Songs are life and death and serious business for us, but it’s just some music on the radio for 80%+ of the audience, a trivial and fleeting part of their life. Meaning, they don’t take it too seriously. They just like what they like. Like TV and Movies and fashion, you can’t really say it’s “wrong” or even bad. Industry pro’s think in terms of either it works (people like it) or it doesn’t (people don’t like it).

  6. I am a Jason Aldean fan but this is not a favorite. Because of his marital issues this songs sparks a little curiosity about whom he is thinking of as he sings it. Brent, by your analysis you force me to be more open-minded about my likes and dislikes. Isn’t there a melodic similarity to one of his previous songs in this one? It sounds like something I have heard before (can’t remember which one).

  7. Ok, I’m new here- just making an observation from the song, the post and the comments. I think life is just so serious that a lot of people don’t even want to ‘think’- this song does that well! I listen to KSON (San Diego) and have heard the song a LOT but couldn’t have told you any of the lyrics before this post.
    Conversely, I wrote a song about Domestic Violence (from the perspective of a survivor) and I can’t even get anyone to ‘look’ at it. I figured it’s because I’m an unknown… but ‘Burnin’ It Down’ just may have changed my perspective =)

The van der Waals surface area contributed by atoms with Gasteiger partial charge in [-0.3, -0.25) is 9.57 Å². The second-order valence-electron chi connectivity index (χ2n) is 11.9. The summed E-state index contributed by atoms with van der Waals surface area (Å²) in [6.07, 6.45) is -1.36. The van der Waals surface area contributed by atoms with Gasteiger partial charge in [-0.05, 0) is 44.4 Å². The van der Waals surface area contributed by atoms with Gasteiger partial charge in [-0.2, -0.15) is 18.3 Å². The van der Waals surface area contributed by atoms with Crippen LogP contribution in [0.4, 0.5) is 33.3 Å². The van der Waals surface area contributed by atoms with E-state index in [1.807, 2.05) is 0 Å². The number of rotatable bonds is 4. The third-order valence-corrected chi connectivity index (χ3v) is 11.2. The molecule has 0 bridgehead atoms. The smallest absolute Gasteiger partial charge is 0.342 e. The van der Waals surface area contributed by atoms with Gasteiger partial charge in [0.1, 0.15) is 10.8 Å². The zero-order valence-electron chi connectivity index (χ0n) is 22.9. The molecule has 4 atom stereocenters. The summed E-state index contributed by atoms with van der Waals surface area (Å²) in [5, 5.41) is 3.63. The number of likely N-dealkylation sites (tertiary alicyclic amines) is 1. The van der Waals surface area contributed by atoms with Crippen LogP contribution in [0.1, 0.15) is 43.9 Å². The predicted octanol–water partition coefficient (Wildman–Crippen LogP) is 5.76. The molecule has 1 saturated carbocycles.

Thanks Brent- always LOVE your perspective!

    1. Thanks for joining in, Shell! I’d say that serious “issue” songs have a much harder time getting cut in today’s environment, especially from unknown writers. But we still need those songs to be written to build our chops (and our souls) as writers. Plus, you just never know when one might beat the odds. Or even if it helps people locally, that’s worthy.

      1. Talk about irony! The UK Govt Adult Services sent me an email this morning inviting me to an awards ceremony in England, that the lyrics for “Last Time” (my song as a Domestic Violence Survivor) were chosen to be published in an anthology to help victims…. And yesterday, I had a well known country singer tell me she LOVED my song- and that she would love to record it if I took out the ‘Jesus part’. The entire song is ABOUT the ‘Jesus part’ as she called it. Well, as I always say: Hope is not a Strategy, Luck is not a Factor, Fear is not an Option and the World does NOT make sense! =)

  8. The other thing I’ve noticed about this song is that the last chorus “ends” in a way that feels unresolved (leaving you wanting to hear the rest of it), basically tricking your brain into wanting to hear the chorus again.

  9. Here’s another thing you can learn from it: once you have a melody that works well in one song, re-use it in another song at a different tempo. I’m kidding… but my gut tells me Rodney Clawson drove the melody. It’s very similar to Take A Little Ride.

  10. Brilliant song choice for Aldean. I wouldn’t consider myself a big fan of his before. I’d bought a few singles but that’s all. Can’t say that anymore. I’ve purchased ALL of his albums since I heard this song. They’ve got me hooked!